Scientists have found the heat-sensing mechanism that vampire bats used to detect and hunt their next meal.

These bloodsuckers have specially evolved nerves located near the nose, which they use to identify the highest concentration of blood close to the skin of their prey. Researchers knew that the pits on vampire bats' noses enable them to find blood, but they weren't sure how it happened.

"Vampire bats feed on blood, and it's useful for them to have an infrared detector to be able to find the circulation," said David Julius of the University of California, San Francisco, who led the research.

"What the vampire bat has done is through some specialized genetic machinery, it has changed the structure of it (the heat sensor), so it changes the temperature at which it is activated," Julius told LiveScience. "It allows it to pick up the signal of changing body temperatures due to blood flow."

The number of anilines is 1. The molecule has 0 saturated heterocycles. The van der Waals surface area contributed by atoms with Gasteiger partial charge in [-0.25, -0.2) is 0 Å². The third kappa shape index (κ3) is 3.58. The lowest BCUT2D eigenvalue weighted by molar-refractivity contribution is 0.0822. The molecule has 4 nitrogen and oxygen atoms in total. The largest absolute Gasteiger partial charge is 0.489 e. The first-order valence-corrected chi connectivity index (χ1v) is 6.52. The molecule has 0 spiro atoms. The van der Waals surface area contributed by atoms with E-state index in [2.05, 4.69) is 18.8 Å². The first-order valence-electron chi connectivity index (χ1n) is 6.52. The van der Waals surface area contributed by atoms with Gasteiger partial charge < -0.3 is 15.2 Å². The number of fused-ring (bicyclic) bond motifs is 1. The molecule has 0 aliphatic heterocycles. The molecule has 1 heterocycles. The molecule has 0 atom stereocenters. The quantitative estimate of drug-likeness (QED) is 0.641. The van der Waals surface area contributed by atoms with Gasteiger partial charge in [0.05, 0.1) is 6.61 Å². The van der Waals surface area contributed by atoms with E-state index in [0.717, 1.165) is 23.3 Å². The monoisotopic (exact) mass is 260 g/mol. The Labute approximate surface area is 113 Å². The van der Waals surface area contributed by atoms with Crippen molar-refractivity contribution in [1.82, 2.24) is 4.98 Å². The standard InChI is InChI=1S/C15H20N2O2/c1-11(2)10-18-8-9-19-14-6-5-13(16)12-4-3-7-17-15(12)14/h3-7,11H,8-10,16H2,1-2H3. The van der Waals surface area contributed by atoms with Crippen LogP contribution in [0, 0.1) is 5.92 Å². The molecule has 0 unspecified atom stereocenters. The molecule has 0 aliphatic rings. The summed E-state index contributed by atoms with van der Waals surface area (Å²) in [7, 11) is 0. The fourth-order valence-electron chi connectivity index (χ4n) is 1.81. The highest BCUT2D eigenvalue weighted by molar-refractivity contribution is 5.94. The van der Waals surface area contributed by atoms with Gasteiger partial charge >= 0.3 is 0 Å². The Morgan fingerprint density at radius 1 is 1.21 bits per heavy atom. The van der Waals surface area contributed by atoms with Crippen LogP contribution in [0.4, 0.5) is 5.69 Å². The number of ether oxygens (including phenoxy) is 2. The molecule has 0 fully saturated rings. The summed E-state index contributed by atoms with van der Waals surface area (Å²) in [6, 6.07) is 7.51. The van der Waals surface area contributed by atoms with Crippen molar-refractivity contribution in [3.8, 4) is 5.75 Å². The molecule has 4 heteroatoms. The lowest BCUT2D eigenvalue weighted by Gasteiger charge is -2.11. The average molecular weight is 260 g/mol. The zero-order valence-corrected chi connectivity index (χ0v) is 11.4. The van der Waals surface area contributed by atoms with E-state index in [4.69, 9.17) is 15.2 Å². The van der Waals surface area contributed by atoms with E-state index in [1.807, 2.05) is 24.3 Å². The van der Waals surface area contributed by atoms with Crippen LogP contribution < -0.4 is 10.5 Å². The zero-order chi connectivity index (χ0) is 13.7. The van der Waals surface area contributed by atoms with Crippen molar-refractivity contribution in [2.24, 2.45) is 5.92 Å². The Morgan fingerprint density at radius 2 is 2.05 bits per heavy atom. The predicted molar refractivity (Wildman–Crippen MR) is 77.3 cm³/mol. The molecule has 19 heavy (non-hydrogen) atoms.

The researchers identified the special biological process: a sensitive, heat-detecting molecule found in vampire bat noses called TRPV1, and are now hoping this find helps with the development of a new class of pain medications targeting molecules like TRPV1 - the same molecule involved in pain sensation.

Julius told Fox News that there is a "double-edged sword with pain."

"Pain is necessary as a warning system to let us know when we are in danger of injury but, at the same time, pain can outlive its usefulness as a warning system when it fails to resolve and becomes chronic and debilitating," he said.

The study states that vampire bats, or Desmodus rotundus, use a mechanism that is different from that of the snake, the only other vertebrate that can detect infrared radiation.

Vampire bats are the only mammals known to feed solely on blood. Without a daily supply they will die. They feed on sleeping cows, goats or birds by cutting a hole in the skin and lapping up the blood with their tongue.